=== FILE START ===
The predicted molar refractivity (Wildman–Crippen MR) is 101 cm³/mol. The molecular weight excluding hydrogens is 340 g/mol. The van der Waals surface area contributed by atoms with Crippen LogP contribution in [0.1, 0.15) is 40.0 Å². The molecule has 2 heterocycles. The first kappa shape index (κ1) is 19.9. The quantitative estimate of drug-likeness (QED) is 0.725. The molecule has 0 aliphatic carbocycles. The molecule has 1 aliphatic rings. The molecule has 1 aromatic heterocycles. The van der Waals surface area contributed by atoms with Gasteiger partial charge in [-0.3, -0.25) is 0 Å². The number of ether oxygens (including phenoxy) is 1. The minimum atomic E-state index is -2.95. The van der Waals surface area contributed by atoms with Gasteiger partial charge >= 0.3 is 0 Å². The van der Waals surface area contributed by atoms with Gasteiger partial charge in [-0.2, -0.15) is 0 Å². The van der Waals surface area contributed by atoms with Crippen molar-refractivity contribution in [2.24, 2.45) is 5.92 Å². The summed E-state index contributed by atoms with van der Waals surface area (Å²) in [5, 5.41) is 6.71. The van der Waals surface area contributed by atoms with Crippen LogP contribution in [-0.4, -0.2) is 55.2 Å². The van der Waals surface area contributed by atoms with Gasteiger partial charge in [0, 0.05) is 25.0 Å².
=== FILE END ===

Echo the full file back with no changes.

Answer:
The predicted molar refractivity (Wildman–Crippen MR) is 101 cm³/mol. The molecular weight excluding hydrogens is 340 g/mol. The van der Waals surface area contributed by atoms with Crippen LogP contribution in [0.1, 0.15) is 40.0 Å². The molecule has 2 heterocycles. The first kappa shape index (κ1) is 19.9. The quantitative estimate of drug-likeness (QED) is 0.725. The molecule has 0 aliphatic carbocycles. The molecule has 1 aliphatic rings. The molecule has 1 aromatic heterocycles. The van der Waals surface area contributed by atoms with Gasteiger partial charge in [-0.3, -0.25) is 0 Å². The number of ether oxygens (including phenoxy) is 1. The minimum atomic E-state index is -2.95. The van der Waals surface area contributed by atoms with Gasteiger partial charge >= 0.3 is 0 Å². The van der Waals surface area contributed by atoms with Gasteiger partial charge in [-0.2, -0.15) is 0 Å². The van der Waals surface area contributed by atoms with Crippen molar-refractivity contribution in [2.24, 2.45) is 5.92 Å². The summed E-state index contributed by atoms with van der Waals surface area (Å²) in [5, 5.41) is 6.71. The van der Waals surface area contributed by atoms with Crippen LogP contribution in [-0.4, -0.2) is 55.2 Å². The van der Waals surface area contributed by atoms with Gasteiger partial charge in [0, 0.05) is 25.0 Å².